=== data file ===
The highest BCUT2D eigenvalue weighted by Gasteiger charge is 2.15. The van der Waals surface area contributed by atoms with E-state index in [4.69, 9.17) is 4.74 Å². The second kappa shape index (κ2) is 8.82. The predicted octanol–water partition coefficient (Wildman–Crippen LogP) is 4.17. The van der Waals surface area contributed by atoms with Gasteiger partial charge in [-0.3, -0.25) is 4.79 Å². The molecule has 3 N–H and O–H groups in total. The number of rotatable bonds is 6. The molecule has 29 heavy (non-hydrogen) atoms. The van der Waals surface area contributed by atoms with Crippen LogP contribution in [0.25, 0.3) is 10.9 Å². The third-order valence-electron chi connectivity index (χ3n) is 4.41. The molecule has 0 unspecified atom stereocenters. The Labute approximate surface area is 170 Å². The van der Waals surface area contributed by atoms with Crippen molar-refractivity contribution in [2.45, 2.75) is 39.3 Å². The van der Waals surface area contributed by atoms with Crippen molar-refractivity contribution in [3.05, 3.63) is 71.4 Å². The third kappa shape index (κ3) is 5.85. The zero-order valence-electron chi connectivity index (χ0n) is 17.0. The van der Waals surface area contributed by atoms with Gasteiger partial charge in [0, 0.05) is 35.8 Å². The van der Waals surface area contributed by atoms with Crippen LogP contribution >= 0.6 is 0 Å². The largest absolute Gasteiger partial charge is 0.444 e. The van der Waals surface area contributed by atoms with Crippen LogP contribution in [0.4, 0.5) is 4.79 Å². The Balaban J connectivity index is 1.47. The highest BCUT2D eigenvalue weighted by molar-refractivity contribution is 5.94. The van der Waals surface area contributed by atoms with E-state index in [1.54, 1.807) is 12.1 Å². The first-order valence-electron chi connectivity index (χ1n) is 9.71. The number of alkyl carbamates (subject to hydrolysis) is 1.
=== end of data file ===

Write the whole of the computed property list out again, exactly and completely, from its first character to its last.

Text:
The highest BCUT2D eigenvalue weighted by Gasteiger charge is 2.15. The van der Waals surface area contributed by atoms with E-state index in [4.69, 9.17) is 4.74 Å². The second kappa shape index (κ2) is 8.82. The predicted octanol–water partition coefficient (Wildman–Crippen LogP) is 4.17. The van der Waals surface area contributed by atoms with Gasteiger partial charge in [-0.3, -0.25) is 4.79 Å². The molecule has 3 N–H and O–H groups in total. The number of rotatable bonds is 6. The molecule has 29 heavy (non-hydrogen) atoms. The van der Waals surface area contributed by atoms with Crippen LogP contribution in [0.25, 0.3) is 10.9 Å². The third-order valence-electron chi connectivity index (χ3n) is 4.41. The molecule has 0 unspecified atom stereocenters. The Labute approximate surface area is 170 Å². The van der Waals surface area contributed by atoms with Crippen molar-refractivity contribution in [2.45, 2.75) is 39.3 Å². The van der Waals surface area contributed by atoms with Crippen molar-refractivity contribution in [3.05, 3.63) is 71.4 Å². The third kappa shape index (κ3) is 5.85. The zero-order valence-electron chi connectivity index (χ0n) is 17.0. The van der Waals surface area contributed by atoms with Gasteiger partial charge in [0, 0.05) is 35.8 Å². The van der Waals surface area contributed by atoms with Crippen LogP contribution >= 0.6 is 0 Å². The largest absolute Gasteiger partial charge is 0.444 e. The van der Waals surface area contributed by atoms with Crippen LogP contribution in [0.4, 0.5) is 4.79 Å². The Balaban J connectivity index is 1.47. The highest BCUT2D eigenvalue weighted by molar-refractivity contribution is 5.94. The van der Waals surface area contributed by atoms with E-state index in [1.54, 1.807) is 12.1 Å². The first-order valence-electron chi connectivity index (χ1n) is 9.71. The number of alkyl carbamates (subject to hydrolysis) is 1.